Friday, February 23, 2018

YOUR SPOUSE CAN’T TESTIFY AGAINST YOU EXCEPT IN CERTAIN CIRCUMSTANCES

You’ve undoubtedly seen TV or movies where the criminal marries so their husband or wife can’t spill the beans. To a certain extent, Illinois evidence rules do recognize a marital privilege. Your spouse cannot be forced to testify against you, but there are exceptions.

Under Illinois law, a husband and wife may testify for or against the other in a criminal case, but they may not testify as to any conversation or admission made by one to the other during their marriage. The marital privilege, however, is suspended when either spouse is charged with a crime against the other’s person or property or where one spouse has abandoned the other. More importantly, a spouse may testify when the interests of their own or another’s children under their care are involved. Furthermore, a spouse may testify when either is charged with an offense involving sexual assault or abuse of any minor child under their care. (See 725 ILCS 5/115-16).

In one Illinois appellate case, the court allowed a husband to tesify about a conversation prior to their daughter’s murder where he had told his wife their marriage was over. The court reasoned that the interests of the couple’s child were directly at stake despite the wife’s argument that the conversation was not directly related to the child’s death and thus should be excluded. (See People v Garner).

The rules of evidence can be tricky and difficult to understand. If you are charged with a criminal case, contact an experienced attorney immediately to help guide you through the judicial process.

If you have questions about this or another related Illinois criminal or traffic matter, please contact Matt Keenan at 847-568-0160 or email matt@mattkeenanlaw.com.

(Besides Skokie, Matt Keenan also serves the communities of Arlington Heights, Chicago, Deerfield, Des Plaines, Evanston, Glenview, Morton Grove, Mount Prospect, Niles, Northbrook, Park Ridge, Rolling Meadows, Wilmette and Winnetka.)

Monday, February 12, 2018

SEARCH INCIDENT TO ARREST: HOW FAR CAN IT GO?

When police arrest you, they are permitted to make a search incident to the arrest. But the search must still be within certain limits.

How far a search may go is fact specific, and different judges may see the circumstances differently. Generally, subject to certain exceptions, an officer may search for weapons in the area within a defendant’s reach to ensure the officer’s safety. The officer may also search the defendant’s person to prevent destruction of the evidence. A warrantless search incident to arrest may be performed even if the defendant is in handcuffs.

Illinois cases have permitted a search under a bed or in a pile of clothes within the defendant’s immediate control. However, the Illinois Appellate Court struck down a search above a bathroom’s ceiling tiles where the defendant was arrested in a separate room and the bathroom was not within his immediate reach, even though it looked like there might have been tampering with the tiles. See People v Franklin.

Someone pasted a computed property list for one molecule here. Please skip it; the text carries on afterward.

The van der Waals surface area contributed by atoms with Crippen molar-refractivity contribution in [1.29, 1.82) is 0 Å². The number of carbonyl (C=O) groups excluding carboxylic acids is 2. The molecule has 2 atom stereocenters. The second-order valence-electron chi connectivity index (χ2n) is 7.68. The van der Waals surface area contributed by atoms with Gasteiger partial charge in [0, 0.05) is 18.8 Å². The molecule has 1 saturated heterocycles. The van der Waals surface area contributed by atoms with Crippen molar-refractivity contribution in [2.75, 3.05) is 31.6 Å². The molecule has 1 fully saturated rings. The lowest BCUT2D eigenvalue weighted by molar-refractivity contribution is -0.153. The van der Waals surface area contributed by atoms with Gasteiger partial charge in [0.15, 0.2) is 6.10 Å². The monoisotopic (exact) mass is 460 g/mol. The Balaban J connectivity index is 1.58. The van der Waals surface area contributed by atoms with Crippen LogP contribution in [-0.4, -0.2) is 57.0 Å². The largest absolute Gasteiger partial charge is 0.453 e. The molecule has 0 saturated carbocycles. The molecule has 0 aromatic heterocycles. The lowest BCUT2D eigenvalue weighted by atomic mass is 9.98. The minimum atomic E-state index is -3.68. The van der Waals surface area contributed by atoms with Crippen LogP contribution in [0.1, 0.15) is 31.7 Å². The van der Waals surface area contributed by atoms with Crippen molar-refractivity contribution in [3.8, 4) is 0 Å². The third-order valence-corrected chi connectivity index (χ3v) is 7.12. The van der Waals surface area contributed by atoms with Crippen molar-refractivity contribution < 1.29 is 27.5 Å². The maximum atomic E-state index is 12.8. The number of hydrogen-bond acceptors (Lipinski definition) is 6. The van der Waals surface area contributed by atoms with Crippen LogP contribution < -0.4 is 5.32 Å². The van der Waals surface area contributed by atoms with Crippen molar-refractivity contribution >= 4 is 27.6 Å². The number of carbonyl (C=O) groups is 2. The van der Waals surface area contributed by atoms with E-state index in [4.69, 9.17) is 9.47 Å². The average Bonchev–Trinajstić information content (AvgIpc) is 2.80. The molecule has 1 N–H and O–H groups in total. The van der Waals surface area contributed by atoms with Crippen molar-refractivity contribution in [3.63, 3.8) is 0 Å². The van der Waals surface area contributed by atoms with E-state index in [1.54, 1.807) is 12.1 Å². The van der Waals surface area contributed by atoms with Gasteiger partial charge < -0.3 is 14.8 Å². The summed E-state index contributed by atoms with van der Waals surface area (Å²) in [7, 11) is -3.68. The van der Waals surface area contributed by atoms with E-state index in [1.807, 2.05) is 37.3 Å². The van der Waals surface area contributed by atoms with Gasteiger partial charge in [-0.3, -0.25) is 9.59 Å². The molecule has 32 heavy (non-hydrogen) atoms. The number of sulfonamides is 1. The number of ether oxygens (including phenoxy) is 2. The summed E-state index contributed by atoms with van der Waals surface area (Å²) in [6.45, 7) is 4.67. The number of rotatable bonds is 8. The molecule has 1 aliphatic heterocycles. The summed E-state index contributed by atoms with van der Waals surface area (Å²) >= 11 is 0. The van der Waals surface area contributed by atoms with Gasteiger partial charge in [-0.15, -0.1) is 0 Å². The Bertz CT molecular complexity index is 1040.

If you have been arrested, contact an experienced criminal law attorney immediately. An experienced attorney can review your case for your best possible defense. If the officer exceeded his or her authority during the search, an attorney may be able to petition the court to suppress the results of the search.

If you have questions about this or another related Illinois criminal or traffic matter, please contact Matt Keenan at 847-568-0160 or email matt@mattkeenanlaw.com.

(Besides Skokie, Matt Keenan also serves the communities of Arlington Heights, Chicago, Deerfield, Des Plaines, Evanston, Glenview, Morton Grove, Mount Prospect, Niles, Northbrook, Park Ridge, Rolling Meadows, Wilmette and Winnetka.)

Friday, February 2, 2018

WHAT IS A DATING RELATIONSHIP UNDER ILLINOIS DOMESTIC BATTERY LAW

You recently got into a fistfight with your ex-significant other. The police arrived and now you have been charged with domestic battery.

But your relationship ended some time ago. Is it still domestic battery?

The answer is yes. A recent Illinois Supreme Court decision held that the domestic battery law places no time limit on a dating relationship. (See People v Gray.

In Illinois, a person commits domestic battery if he or she knowingly, without legal justification and by any means, causes bodily harm to or makes insulting or provoking physical contact with any family or household member. A family or household member includes persons who have or have had a dating or engagement relationship. This definition does not include a casual acquaintanceship or ordinary fraternization between two people in a business or social context. But it can include your ex-partner from several years ago.

If you have been charged with a crime, contact an experienced criminal law attorney immediately. An attorney can review your case for its best possible defense. Perhaps you never you were just friends with the alleged victim, or you acted in self defense. Even if the evidence against you is overwhelming, an attorney who is respected in the court house may be able to negotiate a more favorable plea agreement than you could on your own.

If you have questions about this or another related Illinois criminal or traffic matter, please contact Matt Keenan at 847-568-0160 or email matt@mattkeenanlaw.com.

See also: Illinois Domestic Battery Law.

(Besides Skokie, Matt Keenan also serves the communities of Arlington Heights, Chicago, Deerfield, Des Plaines, Evanston, Glenview, Morton Grove, Mount Prospect, Niles, Northbrook, Park Ridge, Rolling Meadows, Wilmette and Winnetka.)